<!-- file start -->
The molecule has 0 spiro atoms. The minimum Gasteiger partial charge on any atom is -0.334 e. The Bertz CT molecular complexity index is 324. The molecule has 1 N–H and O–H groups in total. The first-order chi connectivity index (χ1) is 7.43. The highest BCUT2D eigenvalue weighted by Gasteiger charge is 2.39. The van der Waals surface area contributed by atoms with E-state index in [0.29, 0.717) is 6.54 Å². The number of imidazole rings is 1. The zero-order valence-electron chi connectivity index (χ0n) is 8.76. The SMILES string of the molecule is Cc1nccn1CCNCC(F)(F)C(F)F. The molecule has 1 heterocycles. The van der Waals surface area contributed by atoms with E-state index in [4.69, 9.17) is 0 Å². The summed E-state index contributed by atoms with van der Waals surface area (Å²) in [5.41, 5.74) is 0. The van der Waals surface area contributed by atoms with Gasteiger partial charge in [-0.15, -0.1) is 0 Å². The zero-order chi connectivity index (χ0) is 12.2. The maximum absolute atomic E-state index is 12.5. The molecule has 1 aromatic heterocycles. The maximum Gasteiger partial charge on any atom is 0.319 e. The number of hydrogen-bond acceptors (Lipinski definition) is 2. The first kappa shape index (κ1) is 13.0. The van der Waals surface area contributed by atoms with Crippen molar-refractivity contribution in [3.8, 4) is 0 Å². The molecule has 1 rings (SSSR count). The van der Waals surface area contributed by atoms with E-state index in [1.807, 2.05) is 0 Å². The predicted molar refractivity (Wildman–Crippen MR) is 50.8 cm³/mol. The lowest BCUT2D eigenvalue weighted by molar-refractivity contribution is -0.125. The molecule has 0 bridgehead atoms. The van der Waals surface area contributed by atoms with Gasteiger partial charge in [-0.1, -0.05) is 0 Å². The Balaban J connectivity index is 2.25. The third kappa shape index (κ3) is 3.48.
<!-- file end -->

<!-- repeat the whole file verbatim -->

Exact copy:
The molecule has 0 spiro atoms. The minimum Gasteiger partial charge on any atom is -0.334 e. The Bertz CT molecular complexity index is 324. The molecule has 1 N–H and O–H groups in total. The first-order chi connectivity index (χ1) is 7.43. The highest BCUT2D eigenvalue weighted by Gasteiger charge is 2.39. The van der Waals surface area contributed by atoms with E-state index in [0.29, 0.717) is 6.54 Å². The number of imidazole rings is 1. The zero-order valence-electron chi connectivity index (χ0n) is 8.76. The SMILES string of the molecule is Cc1nccn1CCNCC(F)(F)C(F)F. The molecule has 1 heterocycles. The van der Waals surface area contributed by atoms with E-state index in [4.69, 9.17) is 0 Å². The summed E-state index contributed by atoms with van der Waals surface area (Å²) in [5.41, 5.74) is 0. The van der Waals surface area contributed by atoms with Gasteiger partial charge in [-0.15, -0.1) is 0 Å². The zero-order chi connectivity index (χ0) is 12.2. The maximum absolute atomic E-state index is 12.5. The molecule has 1 aromatic heterocycles. The maximum Gasteiger partial charge on any atom is 0.319 e. The number of hydrogen-bond acceptors (Lipinski definition) is 2. The first kappa shape index (κ1) is 13.0. The van der Waals surface area contributed by atoms with Crippen molar-refractivity contribution in [3.8, 4) is 0 Å². The molecule has 1 rings (SSSR count). The van der Waals surface area contributed by atoms with E-state index in [1.807, 2.05) is 0 Å². The predicted molar refractivity (Wildman–Crippen MR) is 50.8 cm³/mol. The lowest BCUT2D eigenvalue weighted by molar-refractivity contribution is -0.125. The molecule has 0 bridgehead atoms. The van der Waals surface area contributed by atoms with Gasteiger partial charge in [-0.1, -0.05) is 0 Å². The Balaban J connectivity index is 2.25. The third kappa shape index (κ3) is 3.48.